Birth characteristics, maternal reproductive history, hormone use during pregnancy, and risk of childhood acute lymphocytic leukemia by immunophenotype (United States)

Xiao Ou Shu, Dehui Han, Richard K. Severson, Zhi Chen, Joseph P. Neglia, Gregory H. Reaman, Jonathan D. Buckley, Leslie L. Robison

Research output: Contribution to journalArticlepeer-review

58 Scopus citations

Abstract

Objective: To investigate the associations of birth characteristics and maternal reproductive factors with risk of childhood acute lymphoblastic leukemia (ALL) by immunophenotypic subtypes. Methods: Data collected from a case-control study including 1842 ALL cases (age < 15 years) and 1986 individually matched controls were analyzed. Exposure information was obtained through telephone interviews of parents. Results: Factors associated with risk of ALL from all subgroups combined included high birth weight (OR = 1.4, 95% CI = 1.1-1.8), high birth order (OR = 2.0, 95% CI = 1.3-3.0 for fourth-born child compared to first-born child), young maternal age (<20 compared to 25-29, OR = 1.4, 95% CI = 1.1-1.9), advanced paternal age (> 39 compared to 25-29, OR = 1.4, 95% CI = 1.0-1.9), induced abortion prior to the index pregnancy (OR = 1.2, 95% CI = 1.0-1.4), and oral contraceptive use during the index pregnancy (OR = 1.5, 95% CI = 1.0-2.2) with children under the age of 2 (OR = 5.1, 95% CI = 1.0-24.7) being the predominantly affected group. Risk of early pre-B-cell ALL increased with advanced paternal age (OR = 1.7, 95% CI = 1.1-2.7) and high birth order (OR = 2.0, 95% CI = 1.1-3.6), while risk of pre-B-cell ALL increased with both younger (OR= 3.4, 95% CI = 1.4-8.4) and advanced maternal age (OR =2.6, 95% CI = 1.1-5.9). T-cell ALL was associated with high birth weight (OR = 2.4, 95% CI = 1.1-5.5) and history of induced abortion (OR =2.4, 95% CI = 1.3-4.5). Conclusion: This study suggests that the association of ALL with birth characteristics and maternal reproductive factors varies with the immunophenotype of the ALL. Future studies are needed to better understand the effect of maternal hormone in the development of subtype of childhood ALL.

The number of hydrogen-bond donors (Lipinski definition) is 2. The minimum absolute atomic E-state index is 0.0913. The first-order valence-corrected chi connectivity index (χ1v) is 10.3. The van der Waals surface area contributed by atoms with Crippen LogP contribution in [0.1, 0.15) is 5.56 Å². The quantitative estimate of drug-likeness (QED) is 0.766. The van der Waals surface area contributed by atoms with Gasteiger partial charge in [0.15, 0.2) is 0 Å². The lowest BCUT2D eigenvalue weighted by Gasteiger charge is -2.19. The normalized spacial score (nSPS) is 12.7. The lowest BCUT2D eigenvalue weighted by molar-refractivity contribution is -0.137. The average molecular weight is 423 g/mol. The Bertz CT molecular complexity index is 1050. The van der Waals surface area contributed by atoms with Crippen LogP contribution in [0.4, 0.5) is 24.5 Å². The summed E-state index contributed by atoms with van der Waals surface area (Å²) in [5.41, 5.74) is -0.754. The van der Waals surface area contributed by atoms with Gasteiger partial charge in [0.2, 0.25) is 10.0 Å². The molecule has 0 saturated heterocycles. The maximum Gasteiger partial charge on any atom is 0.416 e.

Original languageEnglish (US)
Pages (from-to)15-25
Number of pages11
JournalCancer Causes and Control
Volume13
Issue number1
DOIs
StatePublished - 2002

Bibliographical note

Funding Information:
This research was sponsored in part by the University of Minnesota Children’s Research Fund and grants no. CA49450 and CA58051 from the National Cancer Institute. Participating Children’s Cancer Group investigators, institutions, and grant numbers (Division of Cancer Treatment, National Cancer Institute) are provided in the appendix.

Keywords

  • ALL
  • Birth characteristics
  • Oral contraceptive

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